Studies Confirm People Love Listicles! Here's Why I Do Too

Ekingwrites

No matter how much food for thought you consume, science says your brain enjoys this snack.

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Out on the interwebs content is king.

It’s a wonderland of written words.

I love the selection, the depth, and breadth of pieces available - but no matter how much food for thought I come across, I always find myself nibbling.

Logging on is like going to the literary pantry and sometimes you just want a snack, something fast and tasty, a little nibble, to keep you going.

That’s when you reach for the snickers bar of articles, the listicle.

If that sounds familiar, you're not alone.

Research has found that people like to categorize information into "chunks."

Since people naturally detect patterns in their environment all the time, it makes learning easier.

For example, it's easier to remember directions such as "two left, one right, two left" than randomly trying to remember where to go when driving.

Studies have shown that people's brains actually work differently when detecting a pattern and that our reward centers are activated when we realize we see a pattern.

So our brains are actually programmed to enjoy listicles.

And they’re not all as trite and hollow as you might think.

Listicles can be meaningful and helpful if the information is en pointe.

A really good listicle can be a game-changer and you know it.

You might not want to admit it, but I bet you can’t resist them. If you’re a writer, I bet you secretly love creating them.

Here are the top 5 reasons why I love listicles as a reader and a writer:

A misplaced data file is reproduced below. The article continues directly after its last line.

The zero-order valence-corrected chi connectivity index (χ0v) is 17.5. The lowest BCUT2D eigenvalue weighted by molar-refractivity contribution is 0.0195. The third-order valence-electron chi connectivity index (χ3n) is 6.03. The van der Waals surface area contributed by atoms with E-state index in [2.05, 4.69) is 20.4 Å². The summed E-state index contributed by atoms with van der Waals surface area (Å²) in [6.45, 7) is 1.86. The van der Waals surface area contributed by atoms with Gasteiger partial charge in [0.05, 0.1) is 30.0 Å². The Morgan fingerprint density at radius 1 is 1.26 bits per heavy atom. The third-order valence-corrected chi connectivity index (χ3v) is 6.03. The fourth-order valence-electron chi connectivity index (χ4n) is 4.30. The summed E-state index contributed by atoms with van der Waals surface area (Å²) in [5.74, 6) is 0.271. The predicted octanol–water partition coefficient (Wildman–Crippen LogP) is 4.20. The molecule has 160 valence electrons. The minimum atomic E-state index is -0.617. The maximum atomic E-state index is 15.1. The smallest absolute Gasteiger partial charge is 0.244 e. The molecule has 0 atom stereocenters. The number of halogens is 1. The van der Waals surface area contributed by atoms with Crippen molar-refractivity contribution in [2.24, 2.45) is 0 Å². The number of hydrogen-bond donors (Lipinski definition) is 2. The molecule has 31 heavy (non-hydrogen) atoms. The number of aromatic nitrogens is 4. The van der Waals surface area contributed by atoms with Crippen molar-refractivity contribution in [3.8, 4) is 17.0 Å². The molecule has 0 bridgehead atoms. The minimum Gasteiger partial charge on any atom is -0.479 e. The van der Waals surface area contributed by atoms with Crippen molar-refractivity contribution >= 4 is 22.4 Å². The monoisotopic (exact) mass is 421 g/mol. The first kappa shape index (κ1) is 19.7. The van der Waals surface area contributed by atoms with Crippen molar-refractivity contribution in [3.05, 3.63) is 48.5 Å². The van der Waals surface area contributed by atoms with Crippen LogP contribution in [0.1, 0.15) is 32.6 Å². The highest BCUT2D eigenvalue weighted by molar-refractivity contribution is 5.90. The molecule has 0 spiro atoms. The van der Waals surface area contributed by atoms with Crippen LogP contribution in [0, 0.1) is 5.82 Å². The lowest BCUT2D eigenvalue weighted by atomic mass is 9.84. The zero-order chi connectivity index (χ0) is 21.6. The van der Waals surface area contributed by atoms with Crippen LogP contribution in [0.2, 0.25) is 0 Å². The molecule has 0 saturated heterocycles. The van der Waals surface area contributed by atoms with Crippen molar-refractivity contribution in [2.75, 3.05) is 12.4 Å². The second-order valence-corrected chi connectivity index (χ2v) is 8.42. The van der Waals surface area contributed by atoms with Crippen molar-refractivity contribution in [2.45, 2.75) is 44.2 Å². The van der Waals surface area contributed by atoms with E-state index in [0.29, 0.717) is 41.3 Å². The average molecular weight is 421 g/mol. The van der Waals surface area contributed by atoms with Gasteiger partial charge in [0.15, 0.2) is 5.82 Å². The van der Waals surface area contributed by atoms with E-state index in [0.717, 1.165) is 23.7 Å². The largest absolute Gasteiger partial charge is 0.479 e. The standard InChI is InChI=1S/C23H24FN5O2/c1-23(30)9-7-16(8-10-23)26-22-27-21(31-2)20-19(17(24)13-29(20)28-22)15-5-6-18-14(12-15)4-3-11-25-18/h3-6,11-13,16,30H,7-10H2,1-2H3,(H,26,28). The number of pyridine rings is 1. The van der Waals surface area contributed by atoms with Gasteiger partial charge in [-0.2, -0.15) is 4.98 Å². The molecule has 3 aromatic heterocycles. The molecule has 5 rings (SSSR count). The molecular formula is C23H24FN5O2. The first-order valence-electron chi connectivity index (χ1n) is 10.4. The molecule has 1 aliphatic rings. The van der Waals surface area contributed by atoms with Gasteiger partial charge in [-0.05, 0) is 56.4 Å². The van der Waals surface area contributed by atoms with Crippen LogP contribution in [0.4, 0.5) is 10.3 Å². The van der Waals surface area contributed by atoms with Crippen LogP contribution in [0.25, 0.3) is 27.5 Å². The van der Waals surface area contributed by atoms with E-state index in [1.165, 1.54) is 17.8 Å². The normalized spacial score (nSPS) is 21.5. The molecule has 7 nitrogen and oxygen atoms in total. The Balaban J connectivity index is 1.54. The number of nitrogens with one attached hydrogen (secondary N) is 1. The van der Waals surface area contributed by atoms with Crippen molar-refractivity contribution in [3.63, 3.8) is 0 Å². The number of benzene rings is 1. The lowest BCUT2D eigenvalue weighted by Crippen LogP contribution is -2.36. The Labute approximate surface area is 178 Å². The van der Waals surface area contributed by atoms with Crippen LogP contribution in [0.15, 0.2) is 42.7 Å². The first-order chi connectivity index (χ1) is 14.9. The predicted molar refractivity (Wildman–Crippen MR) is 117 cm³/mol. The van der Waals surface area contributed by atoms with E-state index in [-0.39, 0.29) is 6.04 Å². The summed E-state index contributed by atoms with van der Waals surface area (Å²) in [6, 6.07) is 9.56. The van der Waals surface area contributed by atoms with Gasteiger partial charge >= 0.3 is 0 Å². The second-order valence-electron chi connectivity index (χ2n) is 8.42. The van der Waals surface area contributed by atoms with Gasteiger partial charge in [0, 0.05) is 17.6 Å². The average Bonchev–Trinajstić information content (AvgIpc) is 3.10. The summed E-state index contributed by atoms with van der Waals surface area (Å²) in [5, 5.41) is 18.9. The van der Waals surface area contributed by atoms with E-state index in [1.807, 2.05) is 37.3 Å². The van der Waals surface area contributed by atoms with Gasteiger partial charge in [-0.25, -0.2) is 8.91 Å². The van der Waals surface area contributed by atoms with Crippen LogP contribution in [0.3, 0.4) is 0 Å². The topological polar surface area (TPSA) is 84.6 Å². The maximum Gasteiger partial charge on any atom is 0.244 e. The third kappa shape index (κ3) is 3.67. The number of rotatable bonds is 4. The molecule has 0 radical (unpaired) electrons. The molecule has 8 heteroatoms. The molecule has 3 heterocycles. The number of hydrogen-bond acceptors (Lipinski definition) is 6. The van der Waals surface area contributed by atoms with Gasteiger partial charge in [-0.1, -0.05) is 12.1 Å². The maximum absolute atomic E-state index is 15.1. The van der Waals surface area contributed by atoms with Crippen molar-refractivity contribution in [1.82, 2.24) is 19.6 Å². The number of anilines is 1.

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1. They’re short.

No commitment is required.

You’re in, and you’re out.

Perfect when you don’t have the time or mental energy to get stuck into an in-depth 15-minute piece but you still want to zone out with a little reading.

They’re a great mental barrier for public transit and waiting rooms, or as a quick distraction when you’re avoiding getting down to work.

They give maximum closure in minimum time.

2. They’re helpful.

Listicles are self-helpy in nature, a great vehicle for instant insight.

People who write them know they have to offer something useful because they’re bordering dangerously on clickbait.

A well-written listicle delivers concentrated lessons in the most efficient way possible, making them clear, concise, and easy to digest.

A surprisingly productive way to enjoy yourself.

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3. They’re entertaining.

Sometimes you just want a little fluff to zone out with — something light.

When reading on Medium is an escape, that’s how you want it to feel.

Many listicles are just funny little lists of stuff people know and we all want to know what other people know. We want to peek inside each other’s lives and minds.

That’s why reality tv is so popular.

A listicle is a numbered reality show that doesn’t involve screaming, multiple children, or medical issues.

Perfect.

4. They challenge you to edit better.

If you're writing one, it keeps you on your toes.

When you’re keeping it short and tight you need to edit the crap out of things.

Practicing editing is good in any context.

5. They force you to think about things in a more dense way.

When writing a long-form piece you can milk the crap out of an idea.

You've got to pinpoint the critical matter in a listicle and distill it down to its most practical application.

It forces you to wrap your brain around a topic, squeeze out the essence, make your case clear, and deliver it in an encouraging way.

Writing listicles keeps your mind in shape by doing those mental gymnastics.

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I know you like long serious pieces.

Pieces with substance and style.

I know you're deep and thoughtful and intelligent.

But there’s no shame in admitting you love listicles as a reader or a writer.

Everyone has a guilty pleasure.

Everyone likes a sweet treat.

Sometimes you just want to unwind with content you don’t have to overthink.

That's where the listicle comes in.

I could probably cite some more reasons, but I guess I'll just end it here since this is my top five.

Thanks for reading!

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Musician, writer, toddler wrangler. Author of "How To Be Wise AF" guided journal available on Amazon as well as "The Automatic Parent" due out in Feb. 2022.

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